by Femke van Zeijl
Maybe it is the STARs that keep coming, or P-Square’s music we all dance to, or my need to believe in a future for this country some people so eagerly predict the disintegration of. But that night I just feel happy to be part of the unity.
Needless to say it was the combination of beer at pump prices and the location – walking distance from my home – that initially attracted me to the little neighbourhood joint. Nothing fancy, just an outside terrace behind an inconspicuous building, under a low corrugated roof embellished with beer ads.
Out of sight for passers by it is also the perfect hide out for a beer drinking oyinbo woman who does not want to be stared at. Here I have my STAR in peace, under the miniature silver and gold gyrating ceiling fan that whisks just enough air to cool my skin but not too much to blow my papers away.
I started frequenting the place when I moved into my Mainland apartment early September. The food is not always ready at the same time; it highly depends on when the buxom waitress cum cook has worked up the mood to go to the market. But the beer is chilled and the music not quite as deafening and conversation killing as in other Lagos joints. Even my mother – allergic to R&B especially at Nigerian decibel levels – agreed on this. On her last day of her stay in Lagos she invited some of the friends she had met to this place for her goodbye party (or, as she put it, her ‘I will be back’ party).
As I gradually became a frequent visitor of that local joint, the looks on the faces of the other regulars changed from friendly disinterest to open curiosity. The little talks passing by my table became longer and names were exchanged. My mother visiting was the final icebreaker.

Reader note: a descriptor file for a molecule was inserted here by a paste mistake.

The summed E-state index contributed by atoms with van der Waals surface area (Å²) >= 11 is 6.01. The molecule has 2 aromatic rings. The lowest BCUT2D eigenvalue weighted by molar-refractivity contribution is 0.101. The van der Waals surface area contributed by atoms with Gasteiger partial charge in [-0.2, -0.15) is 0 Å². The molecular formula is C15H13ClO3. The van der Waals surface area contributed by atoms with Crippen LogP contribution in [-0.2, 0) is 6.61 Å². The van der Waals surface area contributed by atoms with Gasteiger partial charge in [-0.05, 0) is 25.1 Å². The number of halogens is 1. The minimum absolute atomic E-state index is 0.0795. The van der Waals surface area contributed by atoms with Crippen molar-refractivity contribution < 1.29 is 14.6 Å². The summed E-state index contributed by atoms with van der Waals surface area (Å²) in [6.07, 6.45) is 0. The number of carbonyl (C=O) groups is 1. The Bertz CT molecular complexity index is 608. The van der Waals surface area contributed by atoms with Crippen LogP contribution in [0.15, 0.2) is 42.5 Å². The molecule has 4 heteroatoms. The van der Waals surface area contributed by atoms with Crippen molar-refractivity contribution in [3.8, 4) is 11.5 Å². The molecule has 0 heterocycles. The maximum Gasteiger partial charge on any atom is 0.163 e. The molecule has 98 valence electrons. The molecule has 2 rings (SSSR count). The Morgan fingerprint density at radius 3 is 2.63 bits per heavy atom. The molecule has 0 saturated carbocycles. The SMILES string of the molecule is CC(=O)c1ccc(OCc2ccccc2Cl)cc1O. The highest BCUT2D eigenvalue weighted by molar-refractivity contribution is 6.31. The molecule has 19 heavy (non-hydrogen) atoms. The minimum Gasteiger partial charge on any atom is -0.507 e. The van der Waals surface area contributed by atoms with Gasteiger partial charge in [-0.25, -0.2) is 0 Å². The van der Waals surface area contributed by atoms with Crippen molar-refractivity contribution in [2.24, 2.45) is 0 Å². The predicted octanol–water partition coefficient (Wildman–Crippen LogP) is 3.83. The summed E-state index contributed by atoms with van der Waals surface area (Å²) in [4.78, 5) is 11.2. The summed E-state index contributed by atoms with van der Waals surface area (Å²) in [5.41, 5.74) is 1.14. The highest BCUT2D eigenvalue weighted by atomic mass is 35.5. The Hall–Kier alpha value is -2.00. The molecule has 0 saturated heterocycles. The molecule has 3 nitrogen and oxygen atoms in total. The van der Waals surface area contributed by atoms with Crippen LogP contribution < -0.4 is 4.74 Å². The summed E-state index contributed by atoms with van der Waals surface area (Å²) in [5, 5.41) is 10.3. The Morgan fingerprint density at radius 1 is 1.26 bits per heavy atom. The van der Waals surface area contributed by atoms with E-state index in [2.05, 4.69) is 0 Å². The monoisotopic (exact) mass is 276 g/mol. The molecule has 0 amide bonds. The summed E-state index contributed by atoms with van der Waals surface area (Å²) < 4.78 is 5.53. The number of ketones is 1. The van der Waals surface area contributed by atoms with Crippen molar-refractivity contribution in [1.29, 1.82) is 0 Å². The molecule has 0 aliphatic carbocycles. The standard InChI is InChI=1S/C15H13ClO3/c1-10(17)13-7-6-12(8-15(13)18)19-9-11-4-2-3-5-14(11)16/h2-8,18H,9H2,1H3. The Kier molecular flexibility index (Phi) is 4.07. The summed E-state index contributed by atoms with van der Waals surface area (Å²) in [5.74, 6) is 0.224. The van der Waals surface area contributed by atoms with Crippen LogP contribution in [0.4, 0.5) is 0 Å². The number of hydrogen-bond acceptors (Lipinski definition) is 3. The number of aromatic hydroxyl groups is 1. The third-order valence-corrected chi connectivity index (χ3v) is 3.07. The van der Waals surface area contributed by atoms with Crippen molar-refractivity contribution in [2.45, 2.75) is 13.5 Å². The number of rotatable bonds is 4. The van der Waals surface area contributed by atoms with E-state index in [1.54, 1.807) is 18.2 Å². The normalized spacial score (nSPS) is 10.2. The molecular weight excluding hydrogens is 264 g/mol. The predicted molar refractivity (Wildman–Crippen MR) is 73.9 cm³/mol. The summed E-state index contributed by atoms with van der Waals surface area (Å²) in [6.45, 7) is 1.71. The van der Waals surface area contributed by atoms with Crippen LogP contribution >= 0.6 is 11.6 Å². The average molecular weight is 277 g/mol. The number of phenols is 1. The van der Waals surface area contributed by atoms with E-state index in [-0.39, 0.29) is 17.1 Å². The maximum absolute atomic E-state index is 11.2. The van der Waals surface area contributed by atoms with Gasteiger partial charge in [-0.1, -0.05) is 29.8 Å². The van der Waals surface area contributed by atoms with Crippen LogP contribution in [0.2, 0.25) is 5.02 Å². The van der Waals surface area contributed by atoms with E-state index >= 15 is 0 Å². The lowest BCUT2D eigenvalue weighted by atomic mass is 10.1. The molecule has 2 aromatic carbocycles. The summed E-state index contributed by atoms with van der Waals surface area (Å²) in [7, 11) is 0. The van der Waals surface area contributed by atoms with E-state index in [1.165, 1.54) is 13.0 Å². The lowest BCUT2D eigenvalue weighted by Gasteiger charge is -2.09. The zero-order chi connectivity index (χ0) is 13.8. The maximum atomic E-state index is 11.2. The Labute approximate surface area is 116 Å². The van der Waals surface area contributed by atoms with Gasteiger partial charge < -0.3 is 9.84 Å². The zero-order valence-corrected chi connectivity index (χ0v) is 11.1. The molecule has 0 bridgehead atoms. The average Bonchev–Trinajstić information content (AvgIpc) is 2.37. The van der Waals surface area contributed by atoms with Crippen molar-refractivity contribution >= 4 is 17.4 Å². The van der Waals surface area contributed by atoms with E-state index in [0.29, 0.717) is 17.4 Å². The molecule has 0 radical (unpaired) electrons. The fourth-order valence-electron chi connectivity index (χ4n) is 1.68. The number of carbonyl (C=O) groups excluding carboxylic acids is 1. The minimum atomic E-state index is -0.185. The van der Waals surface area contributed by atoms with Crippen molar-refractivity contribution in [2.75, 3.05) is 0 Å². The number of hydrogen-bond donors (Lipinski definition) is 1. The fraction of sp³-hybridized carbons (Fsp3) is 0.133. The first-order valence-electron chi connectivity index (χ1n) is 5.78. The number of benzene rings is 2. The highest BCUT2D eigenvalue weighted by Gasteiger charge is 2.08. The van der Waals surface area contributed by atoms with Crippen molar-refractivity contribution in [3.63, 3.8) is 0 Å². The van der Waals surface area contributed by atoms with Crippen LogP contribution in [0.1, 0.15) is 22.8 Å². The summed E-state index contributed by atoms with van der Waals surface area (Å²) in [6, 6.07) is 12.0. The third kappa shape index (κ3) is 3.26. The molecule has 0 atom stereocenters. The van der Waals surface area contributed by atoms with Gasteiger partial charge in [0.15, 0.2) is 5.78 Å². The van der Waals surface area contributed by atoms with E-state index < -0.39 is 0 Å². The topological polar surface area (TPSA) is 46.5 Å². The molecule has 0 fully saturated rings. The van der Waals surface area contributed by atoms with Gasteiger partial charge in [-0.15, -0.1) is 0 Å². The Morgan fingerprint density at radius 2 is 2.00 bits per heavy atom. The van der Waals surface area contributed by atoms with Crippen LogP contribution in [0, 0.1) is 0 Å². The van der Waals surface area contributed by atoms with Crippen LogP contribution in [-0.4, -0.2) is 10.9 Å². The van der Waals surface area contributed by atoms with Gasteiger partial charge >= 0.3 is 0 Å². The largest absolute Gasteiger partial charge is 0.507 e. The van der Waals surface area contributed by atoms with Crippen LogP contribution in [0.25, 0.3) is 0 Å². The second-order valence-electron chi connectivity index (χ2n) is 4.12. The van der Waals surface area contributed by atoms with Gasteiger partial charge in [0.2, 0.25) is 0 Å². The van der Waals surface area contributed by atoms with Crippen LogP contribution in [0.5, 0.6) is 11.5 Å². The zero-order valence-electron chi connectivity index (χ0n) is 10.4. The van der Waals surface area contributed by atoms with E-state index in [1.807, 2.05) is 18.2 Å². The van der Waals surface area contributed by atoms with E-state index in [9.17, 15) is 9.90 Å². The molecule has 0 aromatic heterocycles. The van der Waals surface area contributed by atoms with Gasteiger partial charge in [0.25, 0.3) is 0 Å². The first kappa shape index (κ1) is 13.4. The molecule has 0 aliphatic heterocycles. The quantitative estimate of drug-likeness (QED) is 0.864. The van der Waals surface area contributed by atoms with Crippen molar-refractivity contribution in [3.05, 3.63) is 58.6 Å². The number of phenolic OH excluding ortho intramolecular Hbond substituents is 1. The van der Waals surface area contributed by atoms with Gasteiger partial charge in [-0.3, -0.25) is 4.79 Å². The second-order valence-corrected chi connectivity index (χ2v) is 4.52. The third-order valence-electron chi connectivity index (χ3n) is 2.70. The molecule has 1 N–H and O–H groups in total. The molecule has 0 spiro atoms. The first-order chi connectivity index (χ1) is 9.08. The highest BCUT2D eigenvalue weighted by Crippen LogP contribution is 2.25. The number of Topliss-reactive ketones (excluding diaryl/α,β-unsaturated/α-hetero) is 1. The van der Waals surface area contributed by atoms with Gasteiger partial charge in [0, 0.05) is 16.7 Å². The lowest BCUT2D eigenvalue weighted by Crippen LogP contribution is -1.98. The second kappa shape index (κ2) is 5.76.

This is how I got to know Sir – let me call him by the name I addressed him with at first. He looks like a Sir, like a former civil servant – the bona fide old fashioned kind. Sir is in his seventies. His family lost everything they had after the Biafra war. Sir talks about his family history with a detachment you feel will break if you ask too many questions. So I just listen. We also discuss beer brands, weather in both our countries and climate change. When Sir invites me to the end of year party of my neighbourhood joint, I happily accept. It is organised by the social club that turns out to be attached to my favourite drinking spot.
I arrive at the Friday night party a couple of days later. I am surprised by the diversity of the company at the long makeshift table now occupying the bigger part of the courtyard. On the far end a Hausa man in traditional attire is talking to a Yoruba man with the typical floppy hat. Closer to the entrance I note Sir.
For the first time I see him in the striped hat I’ve been told is called okpu agwu. He is flanked by two women, one who appears to be my age (she thinks so as well as she calls me sisi Funke) and one of my mother’s. The crowded dinner table looks like a 50 Naira Wazobia bill.
That night I learn the names of many ethnic groups I haven’t heard of before. Ever since the club came into being in the eighties, they have been a mixed bunch that has seen many discussions, but never any ruptures. And yes, the members of the social club also discussed Achebe’s latest book, says the chairman. They did not necessarily agree, but agreed to do so. As the Hausa man leaves before his companions get too roguishly tipsy and the lady who calls me sisi mediates in an argument between what appears to be a PDP supporter and a ACN adherent, I fall silent and observe.
Maybe it is the STARs that keep coming, or P-Square’s music we all dance to, or my need to believe in a future for this country some people so eagerly predict the disintegration of. But that night I just feel happy to be part of the unity. I realise these are all upper middle class people, educated and ‘exposed’ as they say here, middle aged for that matter. They are not in any way representative for the entire population. And I am sure there are quarrels and petty fights amongst them I will learn of at a later stage. But that evening I can’t help thinking if harmony is possible at this wobbly table in a local joint, why not on a bigger scale?
So I say yes when the chairman asks me to become a member of the club. I am not a club type of person, but this is a diversity I feel comfortable in, a miniature Nigeria I am honoured to be a part of.
Op-ed pieces and contributions are the opinions of the writers only and do not represent the opinions of Y!/YNaija.